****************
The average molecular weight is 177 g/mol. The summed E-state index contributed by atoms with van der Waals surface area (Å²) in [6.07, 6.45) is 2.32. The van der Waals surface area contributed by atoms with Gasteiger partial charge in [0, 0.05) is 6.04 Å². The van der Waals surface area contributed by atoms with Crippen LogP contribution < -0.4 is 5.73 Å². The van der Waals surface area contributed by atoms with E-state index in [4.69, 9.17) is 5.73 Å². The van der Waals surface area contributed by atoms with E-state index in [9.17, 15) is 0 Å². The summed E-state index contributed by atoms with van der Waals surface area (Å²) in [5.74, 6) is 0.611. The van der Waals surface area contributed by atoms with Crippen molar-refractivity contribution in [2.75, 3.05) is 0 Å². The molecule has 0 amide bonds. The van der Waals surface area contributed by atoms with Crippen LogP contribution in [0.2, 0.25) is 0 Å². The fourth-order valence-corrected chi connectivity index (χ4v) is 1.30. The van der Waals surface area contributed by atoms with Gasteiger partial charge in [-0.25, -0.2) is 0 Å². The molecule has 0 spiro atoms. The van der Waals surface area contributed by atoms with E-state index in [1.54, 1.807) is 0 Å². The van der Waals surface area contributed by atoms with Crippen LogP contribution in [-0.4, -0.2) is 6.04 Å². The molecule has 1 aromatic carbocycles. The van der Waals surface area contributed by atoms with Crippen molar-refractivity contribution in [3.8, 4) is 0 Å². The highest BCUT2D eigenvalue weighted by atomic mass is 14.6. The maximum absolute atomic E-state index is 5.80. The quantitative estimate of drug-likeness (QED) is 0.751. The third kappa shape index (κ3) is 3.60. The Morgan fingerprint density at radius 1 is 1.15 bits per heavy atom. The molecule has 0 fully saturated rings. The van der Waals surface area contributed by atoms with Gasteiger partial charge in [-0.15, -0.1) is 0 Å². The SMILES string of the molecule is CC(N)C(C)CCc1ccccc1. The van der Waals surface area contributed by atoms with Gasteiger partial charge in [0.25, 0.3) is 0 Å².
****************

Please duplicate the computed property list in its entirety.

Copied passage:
The average molecular weight is 177 g/mol. The summed E-state index contributed by atoms with van der Waals surface area (Å²) in [6.07, 6.45) is 2.32. The van der Waals surface area contributed by atoms with Gasteiger partial charge in [0, 0.05) is 6.04 Å². The van der Waals surface area contributed by atoms with Crippen LogP contribution < -0.4 is 5.73 Å². The van der Waals surface area contributed by atoms with E-state index in [4.69, 9.17) is 5.73 Å². The van der Waals surface area contributed by atoms with E-state index in [9.17, 15) is 0 Å². The summed E-state index contributed by atoms with van der Waals surface area (Å²) in [5.74, 6) is 0.611. The van der Waals surface area contributed by atoms with Crippen molar-refractivity contribution in [2.75, 3.05) is 0 Å². The molecule has 0 amide bonds. The van der Waals surface area contributed by atoms with Crippen LogP contribution in [0.2, 0.25) is 0 Å². The fourth-order valence-corrected chi connectivity index (χ4v) is 1.30. The van der Waals surface area contributed by atoms with Gasteiger partial charge in [-0.25, -0.2) is 0 Å². The molecule has 0 spiro atoms. The van der Waals surface area contributed by atoms with E-state index in [1.54, 1.807) is 0 Å². The van der Waals surface area contributed by atoms with Crippen LogP contribution in [-0.4, -0.2) is 6.04 Å². The molecule has 1 aromatic carbocycles. The van der Waals surface area contributed by atoms with Crippen molar-refractivity contribution in [3.8, 4) is 0 Å². The highest BCUT2D eigenvalue weighted by atomic mass is 14.6. The maximum absolute atomic E-state index is 5.80. The quantitative estimate of drug-likeness (QED) is 0.751. The third kappa shape index (κ3) is 3.60. The Morgan fingerprint density at radius 1 is 1.15 bits per heavy atom. The molecule has 0 fully saturated rings. The van der Waals surface area contributed by atoms with Gasteiger partial charge in [-0.15, -0.1) is 0 Å². The SMILES string of the molecule is CC(N)C(C)CCc1ccccc1. The van der Waals surface area contributed by atoms with Gasteiger partial charge in [0.25, 0.3) is 0 Å².